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An unexpected cause of stridor in a newborn
  1. Oddvar Uleberg1,2,
  2. Bjørn Myklebust3,
  3. Jana Rydland4,
  4. Ragnhild Støen5,6
  1. 1 Department of Emergency Medicine and Pre-hospital Services, St Olav's University Hospital, Trondheim, Norway
  2. 2 Department of Circulation and Medical Imaging, Norwegian University of Science and Technology (NTNU), Trondheim, Norway
  3. 3 Department of Paediatrics, Levanger County Hospital, Levanger, Norway
  4. 4 Department of Diagnostic Imaging, St Olav's University Hospital, Trondheim, Norway
  5. 5 Department of Laboratory Medicine, Children's and Women's Health, Norwegian University of Science and Technology (NTNU), Trondheim, Norway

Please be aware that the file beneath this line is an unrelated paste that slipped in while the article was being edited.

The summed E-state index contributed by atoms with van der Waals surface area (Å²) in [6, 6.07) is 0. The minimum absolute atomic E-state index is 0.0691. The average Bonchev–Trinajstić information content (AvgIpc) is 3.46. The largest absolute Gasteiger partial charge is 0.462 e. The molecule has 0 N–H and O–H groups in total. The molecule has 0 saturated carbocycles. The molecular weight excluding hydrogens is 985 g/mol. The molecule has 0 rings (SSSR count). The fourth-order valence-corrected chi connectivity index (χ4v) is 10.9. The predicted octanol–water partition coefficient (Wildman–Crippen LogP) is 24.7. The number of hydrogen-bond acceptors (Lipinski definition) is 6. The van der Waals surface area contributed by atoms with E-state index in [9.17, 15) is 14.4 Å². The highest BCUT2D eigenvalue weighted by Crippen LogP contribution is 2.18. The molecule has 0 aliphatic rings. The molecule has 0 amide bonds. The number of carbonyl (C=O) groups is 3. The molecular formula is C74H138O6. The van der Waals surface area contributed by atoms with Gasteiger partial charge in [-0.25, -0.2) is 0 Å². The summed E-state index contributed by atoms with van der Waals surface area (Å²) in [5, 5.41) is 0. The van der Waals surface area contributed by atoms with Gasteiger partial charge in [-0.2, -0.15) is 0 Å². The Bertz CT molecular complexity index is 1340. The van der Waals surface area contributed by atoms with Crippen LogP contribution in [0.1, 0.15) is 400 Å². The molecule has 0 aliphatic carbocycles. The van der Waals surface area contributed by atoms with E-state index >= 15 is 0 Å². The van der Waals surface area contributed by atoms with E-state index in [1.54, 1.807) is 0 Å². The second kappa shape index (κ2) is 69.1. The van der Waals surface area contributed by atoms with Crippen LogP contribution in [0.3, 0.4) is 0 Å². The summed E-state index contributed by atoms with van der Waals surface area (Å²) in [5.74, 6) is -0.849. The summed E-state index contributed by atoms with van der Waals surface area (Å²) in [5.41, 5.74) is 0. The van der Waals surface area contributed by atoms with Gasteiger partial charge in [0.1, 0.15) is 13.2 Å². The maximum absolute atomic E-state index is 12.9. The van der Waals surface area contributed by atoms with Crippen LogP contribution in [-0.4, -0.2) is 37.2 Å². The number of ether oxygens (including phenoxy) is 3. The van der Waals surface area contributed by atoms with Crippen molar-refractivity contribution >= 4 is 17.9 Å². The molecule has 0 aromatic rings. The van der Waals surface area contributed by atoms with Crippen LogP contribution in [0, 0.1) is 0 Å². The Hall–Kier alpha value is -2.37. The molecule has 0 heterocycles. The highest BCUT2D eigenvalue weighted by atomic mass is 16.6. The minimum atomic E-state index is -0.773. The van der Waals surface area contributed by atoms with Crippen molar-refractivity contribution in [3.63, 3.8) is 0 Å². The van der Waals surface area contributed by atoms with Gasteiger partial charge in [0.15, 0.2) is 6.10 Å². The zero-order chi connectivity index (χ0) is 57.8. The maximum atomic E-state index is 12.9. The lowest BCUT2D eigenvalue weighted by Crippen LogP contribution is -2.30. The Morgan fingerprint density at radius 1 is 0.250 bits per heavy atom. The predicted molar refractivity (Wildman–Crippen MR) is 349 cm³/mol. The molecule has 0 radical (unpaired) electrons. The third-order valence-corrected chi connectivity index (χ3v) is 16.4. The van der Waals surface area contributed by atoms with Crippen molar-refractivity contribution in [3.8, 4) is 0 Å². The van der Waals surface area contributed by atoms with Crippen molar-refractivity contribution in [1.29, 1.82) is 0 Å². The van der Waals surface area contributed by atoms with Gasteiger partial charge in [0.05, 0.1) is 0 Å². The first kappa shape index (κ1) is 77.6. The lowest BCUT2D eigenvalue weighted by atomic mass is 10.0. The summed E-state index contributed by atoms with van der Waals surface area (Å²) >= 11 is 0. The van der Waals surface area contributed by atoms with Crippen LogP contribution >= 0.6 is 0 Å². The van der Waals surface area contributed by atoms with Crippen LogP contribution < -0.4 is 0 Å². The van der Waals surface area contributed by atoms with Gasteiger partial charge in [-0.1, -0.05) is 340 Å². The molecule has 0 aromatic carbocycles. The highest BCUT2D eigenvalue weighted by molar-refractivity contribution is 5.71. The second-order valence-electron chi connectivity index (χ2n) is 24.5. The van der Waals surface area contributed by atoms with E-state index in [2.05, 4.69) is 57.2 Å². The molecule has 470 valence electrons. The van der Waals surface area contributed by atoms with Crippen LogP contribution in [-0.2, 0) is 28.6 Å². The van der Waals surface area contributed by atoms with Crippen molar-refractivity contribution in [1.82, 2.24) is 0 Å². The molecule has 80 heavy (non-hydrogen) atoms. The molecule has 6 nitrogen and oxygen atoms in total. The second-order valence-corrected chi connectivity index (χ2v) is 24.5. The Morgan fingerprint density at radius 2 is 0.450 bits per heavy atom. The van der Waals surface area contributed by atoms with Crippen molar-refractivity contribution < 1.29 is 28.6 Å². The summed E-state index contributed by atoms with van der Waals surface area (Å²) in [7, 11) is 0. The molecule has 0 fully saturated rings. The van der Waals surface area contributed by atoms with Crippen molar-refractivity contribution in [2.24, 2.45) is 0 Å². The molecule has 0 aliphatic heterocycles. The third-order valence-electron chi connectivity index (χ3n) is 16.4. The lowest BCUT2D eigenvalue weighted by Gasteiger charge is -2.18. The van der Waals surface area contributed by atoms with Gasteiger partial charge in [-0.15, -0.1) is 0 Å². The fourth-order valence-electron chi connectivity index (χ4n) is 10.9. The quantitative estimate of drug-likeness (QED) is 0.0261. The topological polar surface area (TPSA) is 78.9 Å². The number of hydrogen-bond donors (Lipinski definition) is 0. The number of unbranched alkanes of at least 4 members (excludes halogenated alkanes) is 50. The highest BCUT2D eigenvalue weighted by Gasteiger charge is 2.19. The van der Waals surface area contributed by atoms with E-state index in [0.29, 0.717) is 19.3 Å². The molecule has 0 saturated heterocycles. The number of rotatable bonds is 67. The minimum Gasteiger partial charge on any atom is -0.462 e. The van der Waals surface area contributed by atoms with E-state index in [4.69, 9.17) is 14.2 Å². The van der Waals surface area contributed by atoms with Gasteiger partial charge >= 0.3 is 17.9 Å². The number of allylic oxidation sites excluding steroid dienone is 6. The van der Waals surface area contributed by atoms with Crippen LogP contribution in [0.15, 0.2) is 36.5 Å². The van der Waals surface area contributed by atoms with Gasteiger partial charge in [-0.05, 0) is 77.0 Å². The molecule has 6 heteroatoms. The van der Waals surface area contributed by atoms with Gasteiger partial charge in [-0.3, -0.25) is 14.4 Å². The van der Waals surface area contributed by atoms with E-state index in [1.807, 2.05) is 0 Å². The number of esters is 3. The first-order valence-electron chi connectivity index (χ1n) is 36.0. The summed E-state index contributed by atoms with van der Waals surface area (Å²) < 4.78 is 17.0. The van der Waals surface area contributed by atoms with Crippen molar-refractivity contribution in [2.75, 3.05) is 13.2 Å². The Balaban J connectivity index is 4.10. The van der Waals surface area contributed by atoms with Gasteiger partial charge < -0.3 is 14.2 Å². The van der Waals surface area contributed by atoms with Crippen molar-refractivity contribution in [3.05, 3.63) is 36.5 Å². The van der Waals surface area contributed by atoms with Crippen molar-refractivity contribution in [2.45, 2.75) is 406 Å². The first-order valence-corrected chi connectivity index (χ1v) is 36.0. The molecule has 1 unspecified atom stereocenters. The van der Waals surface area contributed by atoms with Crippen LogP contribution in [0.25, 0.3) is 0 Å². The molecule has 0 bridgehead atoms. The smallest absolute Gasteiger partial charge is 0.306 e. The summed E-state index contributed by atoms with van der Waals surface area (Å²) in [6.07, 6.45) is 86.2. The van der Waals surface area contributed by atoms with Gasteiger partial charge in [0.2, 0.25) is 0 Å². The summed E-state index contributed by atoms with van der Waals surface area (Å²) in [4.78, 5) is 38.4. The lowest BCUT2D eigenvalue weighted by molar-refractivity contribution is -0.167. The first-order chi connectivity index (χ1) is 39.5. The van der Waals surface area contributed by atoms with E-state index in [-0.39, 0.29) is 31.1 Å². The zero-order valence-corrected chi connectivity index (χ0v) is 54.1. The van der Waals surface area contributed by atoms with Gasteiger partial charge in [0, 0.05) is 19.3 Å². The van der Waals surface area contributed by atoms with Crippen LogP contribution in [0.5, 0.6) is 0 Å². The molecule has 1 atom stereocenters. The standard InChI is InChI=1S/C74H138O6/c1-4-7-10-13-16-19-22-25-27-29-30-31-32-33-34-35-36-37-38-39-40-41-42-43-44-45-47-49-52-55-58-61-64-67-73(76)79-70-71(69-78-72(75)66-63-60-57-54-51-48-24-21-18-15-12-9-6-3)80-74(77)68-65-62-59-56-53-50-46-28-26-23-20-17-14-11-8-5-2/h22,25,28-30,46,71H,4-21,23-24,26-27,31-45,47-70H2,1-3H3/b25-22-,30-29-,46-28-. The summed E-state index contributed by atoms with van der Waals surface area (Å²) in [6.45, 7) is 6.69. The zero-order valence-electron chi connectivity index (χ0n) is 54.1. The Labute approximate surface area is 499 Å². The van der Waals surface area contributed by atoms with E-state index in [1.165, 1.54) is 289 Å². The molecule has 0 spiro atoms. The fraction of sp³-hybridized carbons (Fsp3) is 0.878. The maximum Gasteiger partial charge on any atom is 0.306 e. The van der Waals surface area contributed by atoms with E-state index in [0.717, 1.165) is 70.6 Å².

6. 6 Department of Paediatrics, St Olav's University Hospital, Trondheim, Norway
  1. Correspondence to Dr Oddvar Uleberg, Department of Emergency medicine and Pre-hospital services, Department of Circulation and Medical Imaging, Norwegian University of Science and Technology (NTNU), Norway, St. Olav's University Hospital/AHL, Prinsesse Kristinas gate, Trondheim N-7006, Norway; oddvar.uleberg{at}stolav.no

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Case report

A non-dysmorphic term boy presented with inspiratory stridor shortly following delivery. Following clinical examination and thoracic x-ray, no external features or other clinical findings revealed any obvious explanation. Laryngomalacia was suspected. A combined rhinopharyngo—oropharyngo—and laryngoscopy revealed a cystic mass stretching from nasopharynx, to oropharynx and distally beyond the postcricoid structures, filling out 2/3 of the oropharyngeal space. The neck mass increased in size and became externally …

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